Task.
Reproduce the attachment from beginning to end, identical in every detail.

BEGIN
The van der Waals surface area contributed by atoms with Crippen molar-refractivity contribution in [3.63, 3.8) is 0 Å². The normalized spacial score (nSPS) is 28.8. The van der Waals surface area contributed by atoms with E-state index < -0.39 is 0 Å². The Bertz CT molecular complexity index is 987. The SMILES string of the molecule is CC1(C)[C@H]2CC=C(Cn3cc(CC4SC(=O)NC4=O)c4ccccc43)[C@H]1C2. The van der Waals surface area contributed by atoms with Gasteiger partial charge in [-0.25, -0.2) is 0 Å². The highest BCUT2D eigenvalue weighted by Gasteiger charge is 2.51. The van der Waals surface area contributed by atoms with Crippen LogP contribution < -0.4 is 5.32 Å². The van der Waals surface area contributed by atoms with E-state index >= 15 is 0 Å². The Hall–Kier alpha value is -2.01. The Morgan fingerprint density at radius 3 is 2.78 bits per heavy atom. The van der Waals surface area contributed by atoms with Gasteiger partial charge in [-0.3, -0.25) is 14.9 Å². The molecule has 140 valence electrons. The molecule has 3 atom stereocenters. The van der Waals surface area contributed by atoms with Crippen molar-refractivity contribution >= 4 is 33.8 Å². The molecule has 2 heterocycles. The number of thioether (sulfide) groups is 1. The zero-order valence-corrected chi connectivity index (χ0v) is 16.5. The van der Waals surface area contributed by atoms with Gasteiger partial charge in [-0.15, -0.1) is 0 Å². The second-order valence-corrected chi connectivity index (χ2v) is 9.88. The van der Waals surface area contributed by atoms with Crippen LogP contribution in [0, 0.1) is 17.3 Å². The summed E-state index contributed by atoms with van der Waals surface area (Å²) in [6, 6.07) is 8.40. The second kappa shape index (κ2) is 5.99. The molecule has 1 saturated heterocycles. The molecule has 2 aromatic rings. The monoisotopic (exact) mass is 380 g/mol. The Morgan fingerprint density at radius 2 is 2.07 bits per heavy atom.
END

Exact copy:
The van der Waals surface area contributed by atoms with Crippen molar-refractivity contribution in [3.63, 3.8) is 0 Å². The normalized spacial score (nSPS) is 28.8. The van der Waals surface area contributed by atoms with E-state index < -0.39 is 0 Å². The Bertz CT molecular complexity index is 987. The SMILES string of the molecule is CC1(C)[C@H]2CC=C(Cn3cc(CC4SC(=O)NC4=O)c4ccccc43)[C@H]1C2. The van der Waals surface area contributed by atoms with Gasteiger partial charge in [-0.25, -0.2) is 0 Å². The highest BCUT2D eigenvalue weighted by Gasteiger charge is 2.51. The van der Waals surface area contributed by atoms with Crippen LogP contribution < -0.4 is 5.32 Å². The van der Waals surface area contributed by atoms with E-state index >= 15 is 0 Å². The Hall–Kier alpha value is -2.01. The Morgan fingerprint density at radius 3 is 2.78 bits per heavy atom. The van der Waals surface area contributed by atoms with Gasteiger partial charge in [-0.3, -0.25) is 14.9 Å². The molecule has 140 valence electrons. The molecule has 3 atom stereocenters. The van der Waals surface area contributed by atoms with Crippen molar-refractivity contribution >= 4 is 33.8 Å². The molecule has 2 heterocycles. The number of thioether (sulfide) groups is 1. The zero-order valence-corrected chi connectivity index (χ0v) is 16.5. The van der Waals surface area contributed by atoms with Gasteiger partial charge in [-0.15, -0.1) is 0 Å². The second-order valence-corrected chi connectivity index (χ2v) is 9.88. The van der Waals surface area contributed by atoms with Crippen LogP contribution in [0, 0.1) is 17.3 Å². The summed E-state index contributed by atoms with van der Waals surface area (Å²) in [6, 6.07) is 8.40. The second kappa shape index (κ2) is 5.99. The molecule has 1 saturated heterocycles. The molecule has 2 aromatic rings. The monoisotopic (exact) mass is 380 g/mol. The Morgan fingerprint density at radius 2 is 2.07 bits per heavy atom.